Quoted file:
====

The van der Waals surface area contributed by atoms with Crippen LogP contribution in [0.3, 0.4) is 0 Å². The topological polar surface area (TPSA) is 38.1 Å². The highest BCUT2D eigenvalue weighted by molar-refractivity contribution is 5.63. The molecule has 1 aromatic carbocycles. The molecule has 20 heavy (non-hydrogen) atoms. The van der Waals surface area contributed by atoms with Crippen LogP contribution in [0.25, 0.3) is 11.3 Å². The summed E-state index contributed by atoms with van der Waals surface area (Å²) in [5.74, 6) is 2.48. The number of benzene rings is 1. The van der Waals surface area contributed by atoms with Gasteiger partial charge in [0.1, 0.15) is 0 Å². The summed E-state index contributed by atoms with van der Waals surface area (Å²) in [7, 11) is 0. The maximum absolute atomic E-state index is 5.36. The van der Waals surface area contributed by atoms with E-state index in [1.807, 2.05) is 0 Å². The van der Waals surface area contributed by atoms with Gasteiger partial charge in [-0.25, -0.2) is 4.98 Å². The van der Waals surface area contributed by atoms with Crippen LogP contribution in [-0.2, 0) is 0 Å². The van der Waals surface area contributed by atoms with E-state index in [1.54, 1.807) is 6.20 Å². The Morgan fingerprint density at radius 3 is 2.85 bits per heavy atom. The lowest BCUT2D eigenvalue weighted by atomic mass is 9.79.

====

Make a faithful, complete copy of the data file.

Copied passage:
The van der Waals surface area contributed by atoms with Crippen LogP contribution in [0.3, 0.4) is 0 Å². The topological polar surface area (TPSA) is 38.1 Å². The highest BCUT2D eigenvalue weighted by molar-refractivity contribution is 5.63. The molecule has 1 aromatic carbocycles. The molecule has 20 heavy (non-hydrogen) atoms. The van der Waals surface area contributed by atoms with Crippen LogP contribution in [0.25, 0.3) is 11.3 Å². The summed E-state index contributed by atoms with van der Waals surface area (Å²) in [5.74, 6) is 2.48. The number of benzene rings is 1. The van der Waals surface area contributed by atoms with Gasteiger partial charge in [0.1, 0.15) is 0 Å². The summed E-state index contributed by atoms with van der Waals surface area (Å²) in [7, 11) is 0. The maximum absolute atomic E-state index is 5.36. The van der Waals surface area contributed by atoms with E-state index in [1.807, 2.05) is 0 Å². The van der Waals surface area contributed by atoms with Gasteiger partial charge in [-0.25, -0.2) is 4.98 Å². The van der Waals surface area contributed by atoms with Crippen LogP contribution in [-0.2, 0) is 0 Å². The van der Waals surface area contributed by atoms with E-state index in [1.54, 1.807) is 6.20 Å². The Morgan fingerprint density at radius 3 is 2.85 bits per heavy atom. The lowest BCUT2D eigenvalue weighted by atomic mass is 9.79.